p=0.63). Specifically, the rates of death for total PCI was 3.2 percent
compared to 3.3 percent for bypass surgery (p=0.83) and clinically reported
non-fatal heart attacks was 8.4 percent for PCI compared to 5.7 percent for
bypass surgery (p=0.25). The rate of stroke showed a trend toward being
lower with PCI (0.4 percent) compared to bypass surgery (2.5 percent,

*Trial Results Show Benefits of PCI to Bypass Surgery for Patients *

For many years, patients with multi-vessel disease and diabetes were treated
with coronary bypass surgery, considered to be the gold standard for these
difficult-to-treat conditions. However, surgery is associated with higher
health care costs as well as a lengthy recovery period. Patients receiving
PCI are treated with minimally invasive techniques that greatly reduce both
health care costs, as well as the amount of time it takes a patient to
recover and resume activities of daily living.

"Prior to this trial, there were limited randomized clinical data directly
comparing the CYPHER(R) Stent to bypass surgery in diabetics so these results
are critical to our understanding of how to optimally treat coronary artery
disease in patients with diabetes," said Campbell Rogers, M.D., Chief
Technology Officer, Cordis Corporation. "These results are also important
because the CYPHER(R) Stent is now the only drug-eluting stent with randomized
clinical data compared to bypass surgery specifically in this
difficult-to-treat patient population."

The study was supported by major grants from the Hammersmith Hospitals
special trustees, Eli Lilly Corporation, Sanofi Aventis and Cordis
Corporation. Further support was provided by Boston Scientific, Medtronic,
Guidant and Jomed.

*Data Consistent with other Trials of the CYPHER(R) Stent in Patients with

The use of drug-eluting stents in patients with diabetes has been the focus
of debate and discussion within the medical community for some time. The
data from CARDia are consistent with other clinical trial data on the use of
the CYPHER(R) Stent in patients with diabetes.

According to data appearing recently in the *Journal of the American College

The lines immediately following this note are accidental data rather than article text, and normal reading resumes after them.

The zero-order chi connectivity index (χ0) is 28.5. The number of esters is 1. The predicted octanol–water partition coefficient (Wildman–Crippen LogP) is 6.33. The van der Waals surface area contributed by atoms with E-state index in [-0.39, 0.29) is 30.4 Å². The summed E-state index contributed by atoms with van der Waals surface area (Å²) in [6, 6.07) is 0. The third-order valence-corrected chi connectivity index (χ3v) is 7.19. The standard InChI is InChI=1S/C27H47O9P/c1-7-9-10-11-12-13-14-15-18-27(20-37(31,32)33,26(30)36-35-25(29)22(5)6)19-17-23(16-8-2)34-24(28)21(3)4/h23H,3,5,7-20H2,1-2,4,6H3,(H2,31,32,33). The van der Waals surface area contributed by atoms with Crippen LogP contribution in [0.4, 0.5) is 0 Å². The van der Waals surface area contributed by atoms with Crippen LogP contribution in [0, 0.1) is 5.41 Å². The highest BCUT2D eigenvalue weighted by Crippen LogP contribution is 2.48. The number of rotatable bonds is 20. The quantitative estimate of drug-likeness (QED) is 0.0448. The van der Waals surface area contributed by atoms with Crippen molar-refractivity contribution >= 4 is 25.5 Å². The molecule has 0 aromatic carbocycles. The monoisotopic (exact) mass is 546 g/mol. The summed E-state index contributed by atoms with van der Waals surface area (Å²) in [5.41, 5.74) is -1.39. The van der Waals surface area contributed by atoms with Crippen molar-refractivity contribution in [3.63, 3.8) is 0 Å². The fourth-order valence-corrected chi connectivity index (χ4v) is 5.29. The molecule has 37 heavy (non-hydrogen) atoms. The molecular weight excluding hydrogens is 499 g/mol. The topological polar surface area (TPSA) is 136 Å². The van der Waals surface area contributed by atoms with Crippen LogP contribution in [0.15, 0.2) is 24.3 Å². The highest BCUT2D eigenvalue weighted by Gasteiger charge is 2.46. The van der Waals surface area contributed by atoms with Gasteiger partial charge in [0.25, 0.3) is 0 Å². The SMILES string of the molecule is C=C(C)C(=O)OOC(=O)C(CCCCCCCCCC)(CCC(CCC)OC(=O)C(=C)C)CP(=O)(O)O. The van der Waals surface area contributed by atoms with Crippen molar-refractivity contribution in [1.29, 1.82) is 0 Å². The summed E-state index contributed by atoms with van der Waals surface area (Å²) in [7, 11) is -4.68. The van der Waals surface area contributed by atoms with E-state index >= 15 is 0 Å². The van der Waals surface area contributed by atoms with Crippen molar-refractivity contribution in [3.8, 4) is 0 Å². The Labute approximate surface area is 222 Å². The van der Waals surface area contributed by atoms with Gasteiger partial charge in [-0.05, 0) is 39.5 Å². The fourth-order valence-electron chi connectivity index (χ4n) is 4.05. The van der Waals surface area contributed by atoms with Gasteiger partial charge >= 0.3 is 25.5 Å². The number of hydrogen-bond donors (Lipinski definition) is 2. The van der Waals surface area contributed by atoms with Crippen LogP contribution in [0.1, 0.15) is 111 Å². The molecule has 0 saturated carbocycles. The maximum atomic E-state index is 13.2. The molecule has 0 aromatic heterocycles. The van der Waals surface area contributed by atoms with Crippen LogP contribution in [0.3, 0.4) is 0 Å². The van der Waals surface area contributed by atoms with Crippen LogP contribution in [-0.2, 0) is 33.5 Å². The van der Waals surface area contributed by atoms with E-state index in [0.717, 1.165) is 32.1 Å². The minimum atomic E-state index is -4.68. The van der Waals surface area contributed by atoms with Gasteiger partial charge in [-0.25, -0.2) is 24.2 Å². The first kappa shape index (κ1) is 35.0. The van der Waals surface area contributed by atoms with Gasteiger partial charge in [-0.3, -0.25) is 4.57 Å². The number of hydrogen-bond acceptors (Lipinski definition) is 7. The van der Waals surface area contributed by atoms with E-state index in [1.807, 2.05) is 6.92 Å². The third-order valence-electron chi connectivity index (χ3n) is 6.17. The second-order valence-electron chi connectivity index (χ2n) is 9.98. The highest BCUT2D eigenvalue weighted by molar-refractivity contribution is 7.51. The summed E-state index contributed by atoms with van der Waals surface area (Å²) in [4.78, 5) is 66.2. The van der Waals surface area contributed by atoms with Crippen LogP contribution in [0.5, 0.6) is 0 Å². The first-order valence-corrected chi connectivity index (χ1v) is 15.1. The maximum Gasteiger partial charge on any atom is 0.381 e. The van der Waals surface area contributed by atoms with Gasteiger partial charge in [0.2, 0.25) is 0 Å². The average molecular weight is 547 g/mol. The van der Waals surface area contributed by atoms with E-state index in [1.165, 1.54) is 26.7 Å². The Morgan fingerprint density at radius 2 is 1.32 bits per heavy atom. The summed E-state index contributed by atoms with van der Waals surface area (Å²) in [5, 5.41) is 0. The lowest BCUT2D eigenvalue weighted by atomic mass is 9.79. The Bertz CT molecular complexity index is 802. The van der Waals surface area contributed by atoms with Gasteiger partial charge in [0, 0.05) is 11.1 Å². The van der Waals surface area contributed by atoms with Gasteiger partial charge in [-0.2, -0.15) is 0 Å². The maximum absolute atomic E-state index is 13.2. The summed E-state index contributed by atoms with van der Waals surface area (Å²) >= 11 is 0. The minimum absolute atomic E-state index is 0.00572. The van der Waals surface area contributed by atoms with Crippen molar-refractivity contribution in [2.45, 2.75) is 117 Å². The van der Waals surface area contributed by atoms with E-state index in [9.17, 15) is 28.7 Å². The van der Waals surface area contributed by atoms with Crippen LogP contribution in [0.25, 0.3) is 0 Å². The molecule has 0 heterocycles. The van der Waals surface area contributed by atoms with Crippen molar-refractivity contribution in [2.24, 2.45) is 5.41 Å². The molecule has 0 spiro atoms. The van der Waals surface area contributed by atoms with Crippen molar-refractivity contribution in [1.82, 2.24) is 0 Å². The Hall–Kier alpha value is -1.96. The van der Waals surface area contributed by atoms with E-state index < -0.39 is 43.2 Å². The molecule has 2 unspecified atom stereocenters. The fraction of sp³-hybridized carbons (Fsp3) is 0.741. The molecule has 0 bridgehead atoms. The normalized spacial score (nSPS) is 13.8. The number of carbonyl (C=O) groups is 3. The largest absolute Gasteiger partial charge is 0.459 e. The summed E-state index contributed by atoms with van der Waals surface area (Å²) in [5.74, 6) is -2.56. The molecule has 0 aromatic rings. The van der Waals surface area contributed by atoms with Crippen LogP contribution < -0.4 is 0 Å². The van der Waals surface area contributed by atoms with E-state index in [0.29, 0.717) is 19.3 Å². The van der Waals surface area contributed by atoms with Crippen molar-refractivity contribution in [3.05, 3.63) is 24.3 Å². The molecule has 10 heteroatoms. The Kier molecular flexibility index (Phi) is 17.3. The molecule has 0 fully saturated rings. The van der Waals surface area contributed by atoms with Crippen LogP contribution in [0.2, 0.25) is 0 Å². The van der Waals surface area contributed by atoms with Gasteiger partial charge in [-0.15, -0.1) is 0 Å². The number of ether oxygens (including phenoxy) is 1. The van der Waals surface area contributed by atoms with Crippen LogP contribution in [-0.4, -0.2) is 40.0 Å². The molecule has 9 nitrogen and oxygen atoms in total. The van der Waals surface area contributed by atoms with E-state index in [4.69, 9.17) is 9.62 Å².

of Cardiology*, in patients with diabetes, the CYPHER(R) Stent outperformed
the Taxus(R) Stent with significantly lower rates of in-segment restenosis (a
reblockage within the stented area), target lesion revascularization (TLR;
the need for another interventional procedure) and major adverse events
(MACE, a composite of death, heart attack and TLR) at nine months.

In this multi-center randomized clinical trial, the six month rate of
in-segment restenosis was more than five times lower for the CYPHER(R) Stent
compared to the Taxus(R) Stent (4.0 percent vs. 20.8 percent respectively (p <
0.001). Most important for patients and physicians, key clinical outcomes
measures were about four times lower for the CYPHER(R) Stent -- at
nine-months, clinically driven TLR for the CYPHER(R) Stent was 1.5 percent
compared to 6.0 percent for the Taxus(R) Stent (p=0.032) while the composite
clinical endpoint of MACE was 2.0 percent for the CYPHER(R) Stent compared to
8.0 percent for the Taxus(R) Stent (p=0.010).

The CYPHER(R) Stent does not have an approved indication for use in patients
with diabetes or multi-vessel disease in the United States.

*About the CYPHER(R) Stent *

The CYPHER(R) Stent has been chosen by cardiologists worldwide to treat
approximately three million patients with coronary artery disease. The
safety and efficacy of the device is supported by a robust clinical trial
program that includes more than 70 studies that examine the performance of
the CYPHER(R) Stent in a broad range of patients.